Steve Jobs had warmed to the idea of smaller tablets before his death, court documents suggest, as he gradually overcame his earlier and very public scepticism of their virtues.
The former Apple CEO famously rubbished smaller tablets from rivals on the grounds that the size of their displays is not “sufficient to create great tablet apps”. Dubbing the gadgets ‘tweeners’, he also slammed them as “too big to compete with a smartphone and too small to compete with an iPad" and claimed they are fiddly and difficult to use.
However, emails submitted as evidence in Apple’s seismic patent dispute with Samsung suggests that he was either being disingenuous or eventually had something of a change of heart.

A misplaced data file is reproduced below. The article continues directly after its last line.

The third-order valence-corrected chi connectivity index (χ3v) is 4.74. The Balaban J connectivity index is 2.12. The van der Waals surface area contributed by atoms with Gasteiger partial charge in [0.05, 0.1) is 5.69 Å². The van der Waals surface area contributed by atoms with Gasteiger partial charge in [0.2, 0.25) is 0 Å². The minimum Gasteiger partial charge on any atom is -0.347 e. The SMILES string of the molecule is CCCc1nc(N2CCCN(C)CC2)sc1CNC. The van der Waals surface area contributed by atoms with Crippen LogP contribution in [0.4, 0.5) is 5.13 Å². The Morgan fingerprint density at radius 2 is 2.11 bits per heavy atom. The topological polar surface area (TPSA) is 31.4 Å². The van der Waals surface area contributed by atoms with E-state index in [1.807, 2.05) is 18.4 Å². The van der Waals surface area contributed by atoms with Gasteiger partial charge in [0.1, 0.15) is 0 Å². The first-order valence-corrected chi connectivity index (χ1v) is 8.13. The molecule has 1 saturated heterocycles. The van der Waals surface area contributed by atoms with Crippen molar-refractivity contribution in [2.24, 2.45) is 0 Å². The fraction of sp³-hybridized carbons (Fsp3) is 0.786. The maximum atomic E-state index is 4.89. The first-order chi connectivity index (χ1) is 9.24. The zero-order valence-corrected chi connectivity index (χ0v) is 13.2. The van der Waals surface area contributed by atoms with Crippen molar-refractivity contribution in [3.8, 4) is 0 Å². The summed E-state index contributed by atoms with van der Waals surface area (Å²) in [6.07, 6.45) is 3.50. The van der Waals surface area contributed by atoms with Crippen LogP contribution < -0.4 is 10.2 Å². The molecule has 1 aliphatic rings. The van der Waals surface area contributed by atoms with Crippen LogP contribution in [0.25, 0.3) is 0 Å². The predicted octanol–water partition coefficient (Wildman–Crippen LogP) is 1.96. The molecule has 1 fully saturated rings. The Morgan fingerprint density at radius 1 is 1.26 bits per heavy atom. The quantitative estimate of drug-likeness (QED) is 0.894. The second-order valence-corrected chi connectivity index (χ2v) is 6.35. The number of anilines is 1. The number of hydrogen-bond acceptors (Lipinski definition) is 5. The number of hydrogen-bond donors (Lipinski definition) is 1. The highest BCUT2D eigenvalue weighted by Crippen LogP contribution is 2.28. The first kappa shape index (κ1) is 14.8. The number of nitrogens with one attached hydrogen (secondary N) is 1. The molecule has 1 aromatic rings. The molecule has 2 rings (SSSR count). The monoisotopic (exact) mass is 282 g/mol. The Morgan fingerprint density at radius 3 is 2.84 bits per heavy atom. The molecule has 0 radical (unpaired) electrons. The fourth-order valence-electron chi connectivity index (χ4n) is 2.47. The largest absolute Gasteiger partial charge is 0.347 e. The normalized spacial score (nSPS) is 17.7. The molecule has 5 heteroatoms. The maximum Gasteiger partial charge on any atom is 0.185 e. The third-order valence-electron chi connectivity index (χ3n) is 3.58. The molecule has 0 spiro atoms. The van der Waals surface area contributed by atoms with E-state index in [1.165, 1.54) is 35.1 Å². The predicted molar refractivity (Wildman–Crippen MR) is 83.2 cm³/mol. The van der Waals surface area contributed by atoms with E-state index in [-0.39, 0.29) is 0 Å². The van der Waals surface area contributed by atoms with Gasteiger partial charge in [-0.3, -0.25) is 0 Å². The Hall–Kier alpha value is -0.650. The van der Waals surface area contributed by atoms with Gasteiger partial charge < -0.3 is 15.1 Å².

The missives from Apple exec Eddy Cue to the tech giant’s head of iOS Scott Forstall and other Cupertino top brass make reference to conversations with Jobs about a more compact iPad, in which the visionary Apple founder appears to have come around to the idea.
An email from Cue states: "Having used a Samsung Galaxy [Tab], I tend to agree with many of the comments below.
"I believe there will be a 7in [tablet] market and we should do one. I expressed this to Steve several times since Thanksgiving and he seemed very receptive the last time."
The emergence of the mail comes amid a spate of rumours that Apple will debut a so-called iPad Mini later this year. Purportedly due to land alongside the iPhone 5, the slate is expected to feature a screen in the region of 7.85-inches and a dual-core processor.